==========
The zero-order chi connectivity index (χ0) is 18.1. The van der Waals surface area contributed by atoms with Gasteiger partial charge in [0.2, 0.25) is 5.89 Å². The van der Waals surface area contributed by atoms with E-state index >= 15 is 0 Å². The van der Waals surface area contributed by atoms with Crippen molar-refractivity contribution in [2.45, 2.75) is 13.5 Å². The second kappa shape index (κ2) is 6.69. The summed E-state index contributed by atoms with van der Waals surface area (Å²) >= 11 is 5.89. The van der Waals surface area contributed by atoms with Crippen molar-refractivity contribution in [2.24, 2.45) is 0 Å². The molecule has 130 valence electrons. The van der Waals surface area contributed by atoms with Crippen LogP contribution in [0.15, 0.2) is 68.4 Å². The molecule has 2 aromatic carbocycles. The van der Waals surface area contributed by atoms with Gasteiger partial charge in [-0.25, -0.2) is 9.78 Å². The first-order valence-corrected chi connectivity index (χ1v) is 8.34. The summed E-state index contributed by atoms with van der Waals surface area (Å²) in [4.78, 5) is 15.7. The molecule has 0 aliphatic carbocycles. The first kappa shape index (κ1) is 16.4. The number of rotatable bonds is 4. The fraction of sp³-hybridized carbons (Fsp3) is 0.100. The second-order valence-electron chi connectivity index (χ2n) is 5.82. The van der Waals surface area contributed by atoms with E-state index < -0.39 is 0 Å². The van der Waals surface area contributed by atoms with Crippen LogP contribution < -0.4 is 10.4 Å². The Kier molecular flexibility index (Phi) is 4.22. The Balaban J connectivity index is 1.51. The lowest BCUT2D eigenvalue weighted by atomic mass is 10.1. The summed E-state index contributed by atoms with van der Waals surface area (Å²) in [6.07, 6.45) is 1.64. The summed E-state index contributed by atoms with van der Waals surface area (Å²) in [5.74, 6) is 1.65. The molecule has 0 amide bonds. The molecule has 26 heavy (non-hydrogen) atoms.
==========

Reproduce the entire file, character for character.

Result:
The zero-order chi connectivity index (χ0) is 18.1. The van der Waals surface area contributed by atoms with Gasteiger partial charge in [0.2, 0.25) is 5.89 Å². The van der Waals surface area contributed by atoms with E-state index >= 15 is 0 Å². The van der Waals surface area contributed by atoms with Crippen molar-refractivity contribution in [2.45, 2.75) is 13.5 Å². The second kappa shape index (κ2) is 6.69. The summed E-state index contributed by atoms with van der Waals surface area (Å²) >= 11 is 5.89. The van der Waals surface area contributed by atoms with Crippen molar-refractivity contribution in [2.24, 2.45) is 0 Å². The molecule has 130 valence electrons. The van der Waals surface area contributed by atoms with Crippen LogP contribution in [0.15, 0.2) is 68.4 Å². The molecule has 2 aromatic carbocycles. The van der Waals surface area contributed by atoms with Gasteiger partial charge in [-0.25, -0.2) is 9.78 Å². The first-order valence-corrected chi connectivity index (χ1v) is 8.34. The summed E-state index contributed by atoms with van der Waals surface area (Å²) in [4.78, 5) is 15.7. The molecule has 0 aliphatic carbocycles. The first kappa shape index (κ1) is 16.4. The number of rotatable bonds is 4. The fraction of sp³-hybridized carbons (Fsp3) is 0.100. The second-order valence-electron chi connectivity index (χ2n) is 5.82. The van der Waals surface area contributed by atoms with E-state index < -0.39 is 0 Å². The van der Waals surface area contributed by atoms with Crippen LogP contribution < -0.4 is 10.4 Å². The Kier molecular flexibility index (Phi) is 4.22. The Balaban J connectivity index is 1.51. The lowest BCUT2D eigenvalue weighted by atomic mass is 10.1. The summed E-state index contributed by atoms with van der Waals surface area (Å²) in [6.07, 6.45) is 1.64. The summed E-state index contributed by atoms with van der Waals surface area (Å²) in [5.74, 6) is 1.65. The molecule has 0 amide bonds. The molecule has 26 heavy (non-hydrogen) atoms.